Poignant portraits in the sand mark 100 years since the end of the First World War
Tens of thousands of people gathered at beaches in Cornwall, Devon and around the UK today, Sunday November 11, at poignant events to say goodbye and thank you to the millions of men and women who left our shores during the First World War.
Four beaches in Cornwall and one in Devon were among 32 across the nation where crowds came to see giant sand portraits of fallen soldiers created as part of Pages of the Sea, Danny Boyle’s Armistice Day commission marking the 100th anniversary of the ending of the war.
The portraits were designed by sand artists Sand in Your Eye and drawn below the high tide line, allowing them to be washed away as the sea came back in, offering a moment for everyone to say a collective goodbye.
The Eden Project, with support from The Lost Gardens of Heligan, led the events at Porthmeor Beach in St Ives, East Looe Beach, Perranporth Beach and Saunton Sands in Devon. There was also an event at Porthcurno Beach near Land’s End where the National Trust took the lead.
Peter Stewart, Executive Director at the Eden Project, said: “We are incredibly honoured to have been part of Danny Boyle’s Pages of the Sea commemoration and I would like to thank everyone who has come out onto the beaches today.
“One hundred years after the ending of the First World War it is deeply moving to see so many people, young and old, taking part in these events to remember, thank and say goodbye to all those who left our shores during the War.”
Pages of the Sea is the culmination of 14-18 NOW, the UK’s arts programme for the First World War centenary.
Poet Carol Ann Duffy was invited by Danny Boyle to write a new poem The Wound in Time, which was read by individuals, families and communities as they gathered on the beaches.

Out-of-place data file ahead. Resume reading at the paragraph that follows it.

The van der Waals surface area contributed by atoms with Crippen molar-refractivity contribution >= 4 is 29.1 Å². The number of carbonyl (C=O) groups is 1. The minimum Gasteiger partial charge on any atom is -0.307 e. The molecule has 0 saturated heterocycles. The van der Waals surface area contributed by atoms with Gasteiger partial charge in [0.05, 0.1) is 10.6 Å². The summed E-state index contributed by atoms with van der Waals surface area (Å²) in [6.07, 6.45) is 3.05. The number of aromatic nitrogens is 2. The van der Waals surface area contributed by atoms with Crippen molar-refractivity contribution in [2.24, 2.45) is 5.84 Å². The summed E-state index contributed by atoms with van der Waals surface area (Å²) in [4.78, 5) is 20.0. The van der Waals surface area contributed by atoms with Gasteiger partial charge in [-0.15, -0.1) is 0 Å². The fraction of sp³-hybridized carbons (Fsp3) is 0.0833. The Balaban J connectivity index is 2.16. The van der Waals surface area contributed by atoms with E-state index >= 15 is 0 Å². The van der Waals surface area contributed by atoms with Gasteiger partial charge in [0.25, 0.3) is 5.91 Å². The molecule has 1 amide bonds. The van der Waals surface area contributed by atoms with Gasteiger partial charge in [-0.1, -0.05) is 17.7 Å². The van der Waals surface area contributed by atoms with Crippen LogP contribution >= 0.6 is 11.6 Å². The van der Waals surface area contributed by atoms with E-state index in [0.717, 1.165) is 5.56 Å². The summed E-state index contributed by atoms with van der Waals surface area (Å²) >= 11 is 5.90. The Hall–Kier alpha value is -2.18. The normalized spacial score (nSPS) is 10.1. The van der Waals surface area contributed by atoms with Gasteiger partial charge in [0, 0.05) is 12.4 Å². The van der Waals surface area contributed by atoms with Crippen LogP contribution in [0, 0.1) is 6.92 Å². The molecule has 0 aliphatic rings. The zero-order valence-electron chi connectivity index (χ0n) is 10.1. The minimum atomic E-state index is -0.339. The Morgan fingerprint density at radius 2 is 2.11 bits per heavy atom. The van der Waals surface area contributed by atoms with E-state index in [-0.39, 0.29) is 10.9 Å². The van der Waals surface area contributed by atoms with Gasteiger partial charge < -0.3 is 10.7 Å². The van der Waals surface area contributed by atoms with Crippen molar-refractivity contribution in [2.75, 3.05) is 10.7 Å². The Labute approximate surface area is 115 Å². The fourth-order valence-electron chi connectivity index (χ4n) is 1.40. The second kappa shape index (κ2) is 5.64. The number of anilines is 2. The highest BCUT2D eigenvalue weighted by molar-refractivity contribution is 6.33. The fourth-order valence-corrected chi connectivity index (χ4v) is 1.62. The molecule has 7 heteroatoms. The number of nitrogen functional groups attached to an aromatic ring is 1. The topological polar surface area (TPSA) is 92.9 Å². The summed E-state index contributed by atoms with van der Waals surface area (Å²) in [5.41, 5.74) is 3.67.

At Porthmeor Beach big crowds turned out under sunshine and blue skies out to commemorate Captain Edward 'Teddy' Hain including his great nephew and niece Tim and Kit Hain.
Cornwall-based theatre company WildWorks led a community choir performing a specially-commissioned song in his memory while his portrait was created in the sand.
Captain Hain was the son and heir of Lady Catherine and Sir Edward Hain, a prosperous Cornish shipping magnate and land owner.
A member of the Cornish Squadron of the 1st Devon Yeomanry, he was killed in action at Gallipoli on this day in 1915 aged 28.
Tim said: “Our great uncle’s is a sad story. He was going to lead our family but he lost his life and his father died of a broken heart.
“This is a fitting tribute. We are all just faces in the sand really. That is why we have to make the best of it and look after each other while we are here.”
Tim and his sister Kit who are musicians have campaigned for the reopening of the Edward Hain Hospital in St Ives named after their great uncle after it shut in 2016.
Big crowds turned out at East Looe Beach to commemorate Captain Kenneth Walton who was born in Pelynt as the son of a reverend and beloved brother. He was killed in action at 23.
Songs were performed by Looe Valley Choir, Keltique Choir and a Sea Scouts group while East Looe Pioneers Running Club performed a specially choreographed performance.
At Perranporth Beach many people turned out to commemorate Archie Jewell who survived the sinking of the Titanic, only to perish in the sinking of a hospital ship in 1917.